Four ways to influence policy in your pyjamas

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Working from home

Since we’re all likely to be working from home for the foreseeable future, we present our guide to influencing policy in your pyjamas (note: these tips work just as well if you do decide to get dressed).

Social distancing may be the order of the day, but that doesn’t mean you have to stop your policy engagement activities. There are actually a surprising number of useful things you can do from home.

Even if you’ve never worked with policy makers before, now could be a great time for you to try something new and deliver impact for your research.

Ready to embrace your inner lounge lobbyist? Then read on.

1) Respond to a consultation

Before the government introduces new policies or prepares new Bills to take to parliament, they will often issue a public consultation. This is your chance to help shape the direction of policy. 

Getting involved at an early stage is important. This is the time when policy makers are in listening mode and there is time for a close look at the details. It can be harder to change things later on.

To get started, take a look at this list of open consultations in the UK. Right now, there are consultations on low-carb diets for people with diabetes, reforms to the Retail Prices Index methodology and the introduction of E10 petrol to reduce transport emissions – to mention just a few.

2) Contribute to parliamentary scrutiny

Similarly, you can also lend your expertise to help MPs and Lords scrutinise legislation and the work of government. One way to do this is by sending evidence to a select committee, which is quite similar to responding to a consultation.

Again, there are plenty of open opportunities around at the moment. Have you got something to say about the security of 5G? Flooding? Espionage? Find these, and other opportunities, on the UK Parliament website.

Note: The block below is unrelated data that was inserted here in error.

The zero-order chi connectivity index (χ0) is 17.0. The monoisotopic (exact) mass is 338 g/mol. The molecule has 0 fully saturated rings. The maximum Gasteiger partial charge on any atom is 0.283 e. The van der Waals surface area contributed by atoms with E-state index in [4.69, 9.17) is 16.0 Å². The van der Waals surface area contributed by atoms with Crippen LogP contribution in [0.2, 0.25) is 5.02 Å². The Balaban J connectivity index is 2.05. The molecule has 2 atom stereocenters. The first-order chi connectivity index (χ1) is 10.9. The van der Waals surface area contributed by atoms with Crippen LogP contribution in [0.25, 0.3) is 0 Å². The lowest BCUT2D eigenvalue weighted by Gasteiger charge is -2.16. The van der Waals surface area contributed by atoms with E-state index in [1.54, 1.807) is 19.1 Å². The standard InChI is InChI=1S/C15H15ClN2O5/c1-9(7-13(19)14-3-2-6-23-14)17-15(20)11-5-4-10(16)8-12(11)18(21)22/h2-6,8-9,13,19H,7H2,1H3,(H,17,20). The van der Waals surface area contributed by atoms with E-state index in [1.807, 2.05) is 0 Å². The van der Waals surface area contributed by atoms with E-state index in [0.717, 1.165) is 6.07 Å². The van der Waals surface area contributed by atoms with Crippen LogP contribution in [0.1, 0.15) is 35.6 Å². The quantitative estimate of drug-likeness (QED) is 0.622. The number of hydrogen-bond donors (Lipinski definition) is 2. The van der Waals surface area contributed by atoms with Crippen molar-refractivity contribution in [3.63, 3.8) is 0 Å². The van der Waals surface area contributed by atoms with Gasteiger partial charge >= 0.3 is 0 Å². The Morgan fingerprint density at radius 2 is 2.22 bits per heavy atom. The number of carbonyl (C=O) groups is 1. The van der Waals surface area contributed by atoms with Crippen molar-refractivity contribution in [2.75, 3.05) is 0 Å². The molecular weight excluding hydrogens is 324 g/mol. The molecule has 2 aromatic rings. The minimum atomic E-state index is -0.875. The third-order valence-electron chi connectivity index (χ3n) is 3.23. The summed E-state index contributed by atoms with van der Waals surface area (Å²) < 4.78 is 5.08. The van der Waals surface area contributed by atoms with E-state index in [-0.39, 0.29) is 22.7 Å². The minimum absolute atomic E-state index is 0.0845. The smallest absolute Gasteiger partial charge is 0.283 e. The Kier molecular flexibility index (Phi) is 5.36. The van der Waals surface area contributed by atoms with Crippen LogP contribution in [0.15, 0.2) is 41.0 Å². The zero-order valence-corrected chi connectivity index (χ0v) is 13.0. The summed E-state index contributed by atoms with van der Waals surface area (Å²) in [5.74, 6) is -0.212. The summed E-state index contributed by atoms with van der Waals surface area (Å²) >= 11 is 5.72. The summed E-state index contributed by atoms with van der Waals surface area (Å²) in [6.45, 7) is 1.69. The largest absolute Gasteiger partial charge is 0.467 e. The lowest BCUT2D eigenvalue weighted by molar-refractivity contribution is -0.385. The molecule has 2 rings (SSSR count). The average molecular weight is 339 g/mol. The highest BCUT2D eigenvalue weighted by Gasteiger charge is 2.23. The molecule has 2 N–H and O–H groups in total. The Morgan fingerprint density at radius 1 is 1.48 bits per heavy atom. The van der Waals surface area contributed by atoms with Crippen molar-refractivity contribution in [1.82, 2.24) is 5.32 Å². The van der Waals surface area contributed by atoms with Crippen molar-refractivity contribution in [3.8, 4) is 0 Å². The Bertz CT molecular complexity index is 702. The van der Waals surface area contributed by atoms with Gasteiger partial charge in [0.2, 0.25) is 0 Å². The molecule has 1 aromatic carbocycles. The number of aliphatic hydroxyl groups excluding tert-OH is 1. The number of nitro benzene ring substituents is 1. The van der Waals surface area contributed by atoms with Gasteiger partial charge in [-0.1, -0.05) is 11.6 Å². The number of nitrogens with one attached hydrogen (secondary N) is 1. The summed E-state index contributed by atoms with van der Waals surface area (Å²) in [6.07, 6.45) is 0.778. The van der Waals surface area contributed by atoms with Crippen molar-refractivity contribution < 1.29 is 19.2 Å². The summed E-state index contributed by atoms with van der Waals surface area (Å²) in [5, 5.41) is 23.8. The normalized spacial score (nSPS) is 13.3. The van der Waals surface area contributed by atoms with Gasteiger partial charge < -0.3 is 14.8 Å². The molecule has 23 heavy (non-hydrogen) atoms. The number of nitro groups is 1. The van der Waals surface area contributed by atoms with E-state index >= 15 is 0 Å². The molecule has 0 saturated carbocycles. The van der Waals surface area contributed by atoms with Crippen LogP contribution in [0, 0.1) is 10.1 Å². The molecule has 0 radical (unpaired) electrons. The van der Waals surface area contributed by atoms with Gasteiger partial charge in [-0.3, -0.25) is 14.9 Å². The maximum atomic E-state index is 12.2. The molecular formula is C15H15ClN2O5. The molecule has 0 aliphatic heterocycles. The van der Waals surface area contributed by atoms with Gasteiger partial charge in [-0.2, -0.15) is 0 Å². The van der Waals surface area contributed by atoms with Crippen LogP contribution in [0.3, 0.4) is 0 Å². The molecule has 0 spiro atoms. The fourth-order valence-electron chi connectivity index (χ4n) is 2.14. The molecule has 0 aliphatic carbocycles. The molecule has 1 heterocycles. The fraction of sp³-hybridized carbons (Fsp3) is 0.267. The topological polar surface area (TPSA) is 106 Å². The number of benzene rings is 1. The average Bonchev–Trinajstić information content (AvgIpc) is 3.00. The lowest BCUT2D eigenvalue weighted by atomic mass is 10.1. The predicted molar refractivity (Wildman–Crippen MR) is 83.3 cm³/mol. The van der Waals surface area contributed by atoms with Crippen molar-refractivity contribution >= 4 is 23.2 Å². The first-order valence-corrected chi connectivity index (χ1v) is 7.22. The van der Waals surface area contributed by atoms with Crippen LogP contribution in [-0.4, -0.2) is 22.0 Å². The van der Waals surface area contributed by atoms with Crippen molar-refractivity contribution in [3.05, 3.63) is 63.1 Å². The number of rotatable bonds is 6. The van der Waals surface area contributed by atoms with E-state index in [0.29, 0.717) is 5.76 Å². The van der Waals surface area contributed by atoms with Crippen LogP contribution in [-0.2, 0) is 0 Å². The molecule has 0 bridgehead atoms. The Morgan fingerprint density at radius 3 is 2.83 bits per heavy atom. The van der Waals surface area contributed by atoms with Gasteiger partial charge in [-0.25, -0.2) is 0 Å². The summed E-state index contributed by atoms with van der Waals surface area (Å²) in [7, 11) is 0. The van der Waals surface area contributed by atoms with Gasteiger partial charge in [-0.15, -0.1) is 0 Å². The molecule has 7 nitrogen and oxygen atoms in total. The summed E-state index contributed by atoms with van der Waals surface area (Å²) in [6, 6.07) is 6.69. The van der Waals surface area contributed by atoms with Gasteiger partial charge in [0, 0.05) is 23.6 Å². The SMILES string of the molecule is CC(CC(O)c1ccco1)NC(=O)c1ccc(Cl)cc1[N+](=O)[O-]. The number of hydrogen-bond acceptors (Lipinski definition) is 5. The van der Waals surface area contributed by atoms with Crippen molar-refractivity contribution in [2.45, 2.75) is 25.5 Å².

The Environmental Audit Committee are also asking people to share their views on a series of proposed inquiries, covering topics from household energy efficiency to sustainability of crop management. A great opportunity for you to help shape what MPs will be discussing over the coming months.

There are also a number of Bills going through Parliament at the moment, such as the Medicines and Medical Devices Bill. You could take a look at some of the Bills currently being discussed and feed in your ideas, either by preparing a submission for a public bill committee or by writing an online critique.

3) Write that briefing note

Taking the time to write a briefing note that summarises your research and makes clear recommendations for policy makers to act upon would definitely be a good use of your time.

You’d be surprised how effective a well-written briefing note can be in policy discussions. In essence, they’re all about presenting your research or expertise in an easily-digestible format for busy policy makers. 

Check out our handy guide to writing briefing notes.

4) Learn a new skill

You can also take this time to develop your understanding of politics and policy making, so that you’re ready to hit the ground running when normal service is resumed.

Why not start by looking at our written guides? These short documents cover everything from getting started in policy engagement through to influencing legislation and parliamentary proceedings. 

And, as a quick heads-up, we’ve been working on some new digital resources to help you become an influential player in policy making circles. Watch this space…

Stay in touch

Drop us a line if you’d like to discuss how to engage with policy makers while working remotely. We’re happy to answer your questions either by email or Skype if you’d like to say hello!

Author: Jeremy Swan, Public Affairs Manager (Policy Impact)

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